Under the BYOD walk

 

Bring Your Own Device – Another one of the buzzwords, basically a term encompassing the fact that workers use “their own tools for the job” that they do, in addition to/or instead of  existing supplied equipment of the company.

 Immediate Advantages?

Actually starting with a negative, can there be an advantage letting people loose on your corporate/enterprise network with their own equipment?

Well two key advantages are financial, physically saving money on supplying hardware to staff, off set by the second advantage that staff have freedom to work with equipment that they are familiar with (possibly reducing training time) ,and  increasing their productivity allowing completion of work at the office and from home.

Instead of Fred nervously carrying the laptop around the office (like a waiter with the shakes) to show people something, how much easier would it be if he had his own tablet. Staff with smart phones could utilise VOIP to associate their deskphone to their mobile, so if waiting for the important call they can still get lunch, or attend a briefing and still be contactable. Improving productivity away from the desk.

 

Immediate Disadvantage?

IT Managers grey hair! Opening up the network to possible insecure external devices opens immediate risks, after all a family laptop may have visited various sites and contain bots, malware or even worst a virus all of which could spell the downfall of the network.

The spanner to knock in a nail: No matter how impressive someone’s smartphone is, is there really an advantage on running a desktop app on a 4 inch screen? Ensuring people are using the most suitable device for the work is also imperative. Support workload, expecting IT to cover the possible myriad devices & software available is unrealistic, so again some guidance will be required.

 

Implementing BYOD

Security, obvious first smartphone/tablet/laptops allowed access to the network should have antivirus software. There’s a wide variety but they all cover the fundamental basic protection of the device itself. Again the user should be familiar with what they use, so IT involvement is purely an initial check to ensure the software suffices and is kept up to date. User responsibility is paramount.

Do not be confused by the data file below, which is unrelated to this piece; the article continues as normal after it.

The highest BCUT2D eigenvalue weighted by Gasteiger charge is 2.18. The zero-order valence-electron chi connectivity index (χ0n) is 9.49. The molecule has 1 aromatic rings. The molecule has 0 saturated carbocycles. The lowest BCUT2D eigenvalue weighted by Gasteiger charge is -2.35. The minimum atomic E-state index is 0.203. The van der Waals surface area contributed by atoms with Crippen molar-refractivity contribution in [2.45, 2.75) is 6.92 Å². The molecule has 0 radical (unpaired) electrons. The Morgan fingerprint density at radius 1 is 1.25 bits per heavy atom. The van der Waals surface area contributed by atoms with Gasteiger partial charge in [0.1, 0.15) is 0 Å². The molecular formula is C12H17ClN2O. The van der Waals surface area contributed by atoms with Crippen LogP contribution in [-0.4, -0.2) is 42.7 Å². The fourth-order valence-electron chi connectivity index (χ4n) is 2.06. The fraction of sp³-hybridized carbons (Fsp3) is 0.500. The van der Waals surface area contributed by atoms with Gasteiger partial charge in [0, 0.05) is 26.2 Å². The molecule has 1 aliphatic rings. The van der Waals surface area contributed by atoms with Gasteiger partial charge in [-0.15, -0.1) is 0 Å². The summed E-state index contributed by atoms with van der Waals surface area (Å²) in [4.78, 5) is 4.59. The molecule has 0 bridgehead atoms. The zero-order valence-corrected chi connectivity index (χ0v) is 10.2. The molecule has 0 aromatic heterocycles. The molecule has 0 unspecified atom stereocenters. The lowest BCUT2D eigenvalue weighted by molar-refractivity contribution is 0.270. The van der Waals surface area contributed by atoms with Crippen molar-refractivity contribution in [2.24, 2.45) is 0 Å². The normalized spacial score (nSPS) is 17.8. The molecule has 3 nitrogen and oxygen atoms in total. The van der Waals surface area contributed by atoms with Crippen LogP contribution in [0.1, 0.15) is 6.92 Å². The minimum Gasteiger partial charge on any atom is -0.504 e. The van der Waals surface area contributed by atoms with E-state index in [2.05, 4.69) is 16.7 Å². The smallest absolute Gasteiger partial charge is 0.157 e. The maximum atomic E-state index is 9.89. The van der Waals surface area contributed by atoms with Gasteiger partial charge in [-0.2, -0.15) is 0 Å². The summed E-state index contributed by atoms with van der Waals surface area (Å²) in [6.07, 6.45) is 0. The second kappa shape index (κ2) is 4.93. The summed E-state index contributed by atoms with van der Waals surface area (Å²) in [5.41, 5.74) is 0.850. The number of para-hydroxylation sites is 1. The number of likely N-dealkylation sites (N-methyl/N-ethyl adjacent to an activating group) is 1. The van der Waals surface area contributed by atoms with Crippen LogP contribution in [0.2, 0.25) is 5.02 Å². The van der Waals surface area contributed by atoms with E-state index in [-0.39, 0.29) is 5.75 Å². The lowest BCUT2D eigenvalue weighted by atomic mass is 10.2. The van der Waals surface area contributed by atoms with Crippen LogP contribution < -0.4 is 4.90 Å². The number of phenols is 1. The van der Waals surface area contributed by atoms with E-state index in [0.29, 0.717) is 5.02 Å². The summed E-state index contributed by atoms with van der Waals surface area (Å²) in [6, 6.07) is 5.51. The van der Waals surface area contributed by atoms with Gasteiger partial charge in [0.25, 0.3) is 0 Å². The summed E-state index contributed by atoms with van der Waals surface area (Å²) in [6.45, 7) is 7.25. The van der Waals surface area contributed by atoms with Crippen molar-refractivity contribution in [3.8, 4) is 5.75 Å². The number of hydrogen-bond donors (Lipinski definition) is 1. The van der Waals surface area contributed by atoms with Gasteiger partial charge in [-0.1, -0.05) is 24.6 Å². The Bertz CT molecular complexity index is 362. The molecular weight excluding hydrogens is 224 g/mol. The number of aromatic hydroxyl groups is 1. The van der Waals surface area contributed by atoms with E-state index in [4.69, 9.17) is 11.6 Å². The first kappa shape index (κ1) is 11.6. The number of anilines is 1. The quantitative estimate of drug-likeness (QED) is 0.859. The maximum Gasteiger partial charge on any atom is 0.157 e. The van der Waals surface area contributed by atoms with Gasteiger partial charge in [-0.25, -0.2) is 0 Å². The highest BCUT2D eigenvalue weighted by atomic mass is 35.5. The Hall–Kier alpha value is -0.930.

Device transport, the device is outside the office and runs the risk of the loss of a device that contains, or has access to the company information or systems is another serious risk. Locking screens, secure the device even ensuring that the device is remotely wipeable should be considerations by staff and IT so as not to leave doors wide open.

Compatibility to the network, allowing the use of VPN or even remote desktop enables the BYOD device to utilise the information and application software from the network system, from a walled secure garden the “kids can play” but you know their safe J

Desktop Virtualisation can be one of the simpler offerings for staff to connect to with their device. Again cost effective, easy to maintain and repair for IT support, and the device visibility (what’s actually on the network that not yours is easier to control). Also offers accessibility on the move from a “single” easily controlled point of access.

The key to working BYOD is policy/rules, awareness to existing and new recruited staff is essential. Governing rules as to the amount of support BYOD staff can expect, should limit lost/wasted time. Rules over proper acceptable use and privacy should be documented for awareness too.

Reimbursement are you paying staff to use their own equipment /broadband access etc ? That too will need consideration for the implications that could affect company policy   

 

 

 

 

 

 

   

 

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